ROBERT SIEGEL, host:
And now to the latest twist in a spy story that sounds more Cold War than 21st century. Last month, the FBI arrested 10 people they said were operating under deep cover for the Russian intelligence service. Their assignment, allegedly, was to blend into American society. They were supposed to befriend policymakers and politicians in order to gather intelligence they could send back to Moscow.
Well, now NPR has learned there will be an old-fashioned spy swap. U.S. and Russian officials are in talks to exchange the 10 arrested last month for some unknown number of people accused of spying for the U.S. in Russia.
NPR's Dina Temple-Raston is here with that story. And Dina, what do we know about these talks?
DINA TEMPLE-RASTON: Well, we got a hint something was going on yesterday when there was this bail hearing scheduled from one of the accused here in the U.S., a journalist named Vicky Pelaez. And so, her hearing was suddenly postponed without warning. And she was actually supposed to get out yesterday, and then she didn't. And then sources told me that the reason that was all put on hold was because these discussions with the Russian officials had already started.
The vague outline of the negotiations is that they would basically trade 10 people arrested here in the U.S. for some people who are in jail in Russia. Essentially, the idea is the people here plead to some lesser charge, and then they're deported and sent back to Russia.
SIEGEL: So what do you think: a prisoner exchange under cover of darkness a la John le Carre, at some border crossing?
TEMPLE-RASTON: Well, it's something like that, but sort of a more modern version. I mean, we know that there's a list of names of prisoners in Russia whove been tried as spies for the U.S. We know that one of the people under discussion is a Russian scientist who's accused of passing secrets to the CIA. His name is Igor Sutyagin, and he's maintained he's completely innocent. But he was convicted in Russia in 2004, and then was sentenced to about 15 years in prison. So he's expected to be part of the exchange.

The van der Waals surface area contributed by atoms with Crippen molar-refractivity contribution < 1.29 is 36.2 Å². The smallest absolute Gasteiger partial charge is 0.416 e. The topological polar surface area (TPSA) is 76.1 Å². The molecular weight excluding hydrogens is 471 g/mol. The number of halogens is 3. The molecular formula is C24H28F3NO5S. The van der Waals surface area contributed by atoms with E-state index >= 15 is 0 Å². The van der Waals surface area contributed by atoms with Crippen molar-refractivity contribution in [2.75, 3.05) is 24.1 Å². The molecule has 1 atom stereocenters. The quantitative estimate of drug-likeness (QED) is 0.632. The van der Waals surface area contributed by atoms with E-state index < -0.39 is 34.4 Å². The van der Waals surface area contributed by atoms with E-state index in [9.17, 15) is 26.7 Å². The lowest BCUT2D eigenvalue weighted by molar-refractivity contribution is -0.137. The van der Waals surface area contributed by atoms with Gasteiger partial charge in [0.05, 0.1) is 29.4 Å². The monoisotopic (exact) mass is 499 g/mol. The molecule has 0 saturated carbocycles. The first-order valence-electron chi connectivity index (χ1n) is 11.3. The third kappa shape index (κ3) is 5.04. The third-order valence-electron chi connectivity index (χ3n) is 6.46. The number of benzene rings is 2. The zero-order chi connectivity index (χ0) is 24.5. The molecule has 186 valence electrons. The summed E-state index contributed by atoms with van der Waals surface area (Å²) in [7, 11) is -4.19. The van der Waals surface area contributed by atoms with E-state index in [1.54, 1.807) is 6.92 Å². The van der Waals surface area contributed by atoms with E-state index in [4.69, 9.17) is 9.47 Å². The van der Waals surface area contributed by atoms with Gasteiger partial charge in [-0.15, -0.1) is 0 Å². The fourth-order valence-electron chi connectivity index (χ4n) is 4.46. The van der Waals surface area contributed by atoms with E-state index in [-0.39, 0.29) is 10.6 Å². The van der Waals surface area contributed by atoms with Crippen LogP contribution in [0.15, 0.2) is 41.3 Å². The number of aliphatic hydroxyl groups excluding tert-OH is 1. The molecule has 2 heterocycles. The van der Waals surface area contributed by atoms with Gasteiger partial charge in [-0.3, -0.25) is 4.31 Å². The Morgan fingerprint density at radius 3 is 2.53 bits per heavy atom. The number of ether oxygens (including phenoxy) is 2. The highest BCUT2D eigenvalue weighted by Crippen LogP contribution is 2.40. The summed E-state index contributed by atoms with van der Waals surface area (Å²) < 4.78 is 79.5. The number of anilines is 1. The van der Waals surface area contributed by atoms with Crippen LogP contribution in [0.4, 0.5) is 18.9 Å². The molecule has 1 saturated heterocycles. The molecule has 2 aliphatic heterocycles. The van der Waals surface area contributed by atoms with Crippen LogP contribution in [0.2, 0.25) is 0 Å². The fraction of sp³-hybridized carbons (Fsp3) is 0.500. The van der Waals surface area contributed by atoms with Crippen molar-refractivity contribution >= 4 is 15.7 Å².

It's unclear who the other people in the list are, but if you remember, there was that former American FBI agent, Robert Hanssen, who was found guilty of spying for the Soviets. And he apparently gave them quite a number of names. So those names could be on the list, too.
SIEGEL: Any idea of when this swap might take place?
TEMPLE-RASTON: Well, we don't know. You know, they're moving all the suspects to who are in three different states right now they're moving them all to New York. And the thinking is that they're moving them all here so that if something does happen overnight, that theyre able to get the discussion together and the negotiations together, that they would be able to put them all on the same flight to Russia.
But, you know, discussion can still break down, the deal isn't done yet. You know, nobody is commenting on this on the record, so there's still a lot to go from here.
SIEGEL: Is it implicit here, then, that the Russians would acknowledge these were their spies, and that the U.S. would acknowledge that those are our spies?
TEMPLE-RASTON: Well, the Russians have been sort of slicing that rather fine. What they've said is, essentially, they didn't do any harm to the U.S.
SIEGEL: Okay. NPR's Dina Temple-Raston, speaking to us from New York.
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